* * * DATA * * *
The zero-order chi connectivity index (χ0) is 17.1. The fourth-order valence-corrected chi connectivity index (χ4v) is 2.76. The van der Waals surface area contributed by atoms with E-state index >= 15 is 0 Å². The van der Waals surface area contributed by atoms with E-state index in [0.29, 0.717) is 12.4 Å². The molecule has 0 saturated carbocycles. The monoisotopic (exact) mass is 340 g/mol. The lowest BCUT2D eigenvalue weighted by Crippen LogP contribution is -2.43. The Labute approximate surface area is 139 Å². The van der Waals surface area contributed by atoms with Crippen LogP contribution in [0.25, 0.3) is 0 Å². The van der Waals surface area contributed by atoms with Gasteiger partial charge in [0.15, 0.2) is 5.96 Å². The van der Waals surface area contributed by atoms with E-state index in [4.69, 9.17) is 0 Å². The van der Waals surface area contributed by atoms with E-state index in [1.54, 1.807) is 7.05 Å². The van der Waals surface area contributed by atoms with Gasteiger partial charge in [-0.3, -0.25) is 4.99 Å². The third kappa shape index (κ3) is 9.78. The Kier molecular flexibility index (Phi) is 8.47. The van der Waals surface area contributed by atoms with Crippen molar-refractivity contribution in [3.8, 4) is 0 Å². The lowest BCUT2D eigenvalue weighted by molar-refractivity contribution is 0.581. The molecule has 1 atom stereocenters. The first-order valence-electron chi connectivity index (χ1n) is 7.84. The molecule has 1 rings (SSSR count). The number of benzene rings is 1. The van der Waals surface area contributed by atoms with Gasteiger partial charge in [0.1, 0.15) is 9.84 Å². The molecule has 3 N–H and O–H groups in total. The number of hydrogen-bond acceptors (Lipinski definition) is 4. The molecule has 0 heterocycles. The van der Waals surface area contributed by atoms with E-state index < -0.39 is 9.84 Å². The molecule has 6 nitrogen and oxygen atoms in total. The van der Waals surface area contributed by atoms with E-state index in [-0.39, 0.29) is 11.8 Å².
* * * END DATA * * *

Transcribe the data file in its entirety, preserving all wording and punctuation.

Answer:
The zero-order chi connectivity index (χ0) is 17.1. The fourth-order valence-corrected chi connectivity index (χ4v) is 2.76. The van der Waals surface area contributed by atoms with E-state index >= 15 is 0 Å². The van der Waals surface area contributed by atoms with E-state index in [0.29, 0.717) is 12.4 Å². The molecule has 0 saturated carbocycles. The monoisotopic (exact) mass is 340 g/mol. The lowest BCUT2D eigenvalue weighted by Crippen LogP contribution is -2.43. The Labute approximate surface area is 139 Å². The van der Waals surface area contributed by atoms with Crippen LogP contribution in [0.25, 0.3) is 0 Å². The van der Waals surface area contributed by atoms with Gasteiger partial charge in [0.15, 0.2) is 5.96 Å². The van der Waals surface area contributed by atoms with E-state index in [4.69, 9.17) is 0 Å². The van der Waals surface area contributed by atoms with E-state index in [1.54, 1.807) is 7.05 Å². The van der Waals surface area contributed by atoms with Gasteiger partial charge in [-0.3, -0.25) is 4.99 Å². The third kappa shape index (κ3) is 9.78. The Kier molecular flexibility index (Phi) is 8.47. The van der Waals surface area contributed by atoms with Crippen molar-refractivity contribution in [3.8, 4) is 0 Å². The lowest BCUT2D eigenvalue weighted by molar-refractivity contribution is 0.581. The molecule has 1 atom stereocenters. The first-order valence-electron chi connectivity index (χ1n) is 7.84. The molecule has 1 rings (SSSR count). The number of benzene rings is 1. The van der Waals surface area contributed by atoms with Gasteiger partial charge in [0.1, 0.15) is 9.84 Å². The molecule has 3 N–H and O–H groups in total. The number of hydrogen-bond acceptors (Lipinski definition) is 4. The molecule has 0 heterocycles. The van der Waals surface area contributed by atoms with E-state index < -0.39 is 9.84 Å². The molecule has 6 nitrogen and oxygen atoms in total. The van der Waals surface area contributed by atoms with E-state index in [-0.39, 0.29) is 11.8 Å².